On February 26, NASA announced the discovery of an addition 715 planets found by the Kepler space observatory. These 715 planets are in orbit around 305 distinct stars and NASA has said that four of the planets orbit in the Golidlocks zone, where life is possible. THe new planets join nearly 1,000 previously discovered extrasolar planets and are from data collected by Kepler between its launch in 2009 and 2011.
In 1953, Fritz Leiber published The Wanderer, about a planet that moved through interstellar space, without a sun to orbit. Scientists have now announced the discovery of PSO J318.5-22, a gas giant located 80 light years from Earth that does not orbit a primary. With only six times the mass of Jupiter, the planet is believed to be 12 million years old, relatively young for a planet. The lack of a primary makes it easier for scientists to study the planet.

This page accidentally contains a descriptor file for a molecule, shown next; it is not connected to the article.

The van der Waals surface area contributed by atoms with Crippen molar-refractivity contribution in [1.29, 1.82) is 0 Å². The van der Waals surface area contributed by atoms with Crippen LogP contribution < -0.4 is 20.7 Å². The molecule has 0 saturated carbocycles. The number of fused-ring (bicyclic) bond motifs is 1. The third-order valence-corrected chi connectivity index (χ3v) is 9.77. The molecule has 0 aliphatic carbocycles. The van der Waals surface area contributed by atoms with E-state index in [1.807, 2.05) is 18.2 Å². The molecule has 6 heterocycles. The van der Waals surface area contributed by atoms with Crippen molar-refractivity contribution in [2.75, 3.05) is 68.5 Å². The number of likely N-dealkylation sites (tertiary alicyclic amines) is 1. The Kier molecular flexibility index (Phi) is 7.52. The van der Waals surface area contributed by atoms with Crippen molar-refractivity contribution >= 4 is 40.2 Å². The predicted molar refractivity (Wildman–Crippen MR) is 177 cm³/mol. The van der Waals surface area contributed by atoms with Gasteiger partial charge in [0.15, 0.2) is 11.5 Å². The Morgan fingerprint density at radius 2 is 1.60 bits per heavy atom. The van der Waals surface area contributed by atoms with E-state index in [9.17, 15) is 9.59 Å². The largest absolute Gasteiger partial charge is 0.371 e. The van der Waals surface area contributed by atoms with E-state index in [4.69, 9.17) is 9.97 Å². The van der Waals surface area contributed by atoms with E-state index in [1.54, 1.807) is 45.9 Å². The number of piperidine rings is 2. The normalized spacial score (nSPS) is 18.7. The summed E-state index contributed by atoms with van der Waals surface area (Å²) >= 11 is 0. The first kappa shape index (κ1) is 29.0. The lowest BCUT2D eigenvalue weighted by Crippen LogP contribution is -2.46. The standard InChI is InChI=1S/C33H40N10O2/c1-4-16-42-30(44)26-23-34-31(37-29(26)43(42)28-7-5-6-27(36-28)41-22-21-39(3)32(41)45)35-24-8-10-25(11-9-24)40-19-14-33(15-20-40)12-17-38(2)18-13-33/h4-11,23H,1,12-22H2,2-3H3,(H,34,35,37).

Scientists have discovered a planet only slightly larger than Earth in orbit around Alpha Centauri, only 4.37 light years from Earth (only Proxima Centauri is closer). The planet, which was discovered based on fluctuations in the star’s movement, orbits closer to its primary than Mercury does and completes an orbit every three days. The discovery was made using data from La Silla Observatory in Chile and will be officially announced in Nature on October 17.
Astronomers have discovered the most hospitable exoplanet yet found orbiting the star Gliese 581, about 20 light years from Earth. The new planet has been named Gliese 581g, one of two additional planets discovered orbiting Gliese 581, brings that star’s system to six planets. Gliese 581g has a mass between 3 and 4 times that of Earth and orbits in the middle of the star’s habitable zone. The planet is believed to be tidally locked to its primary.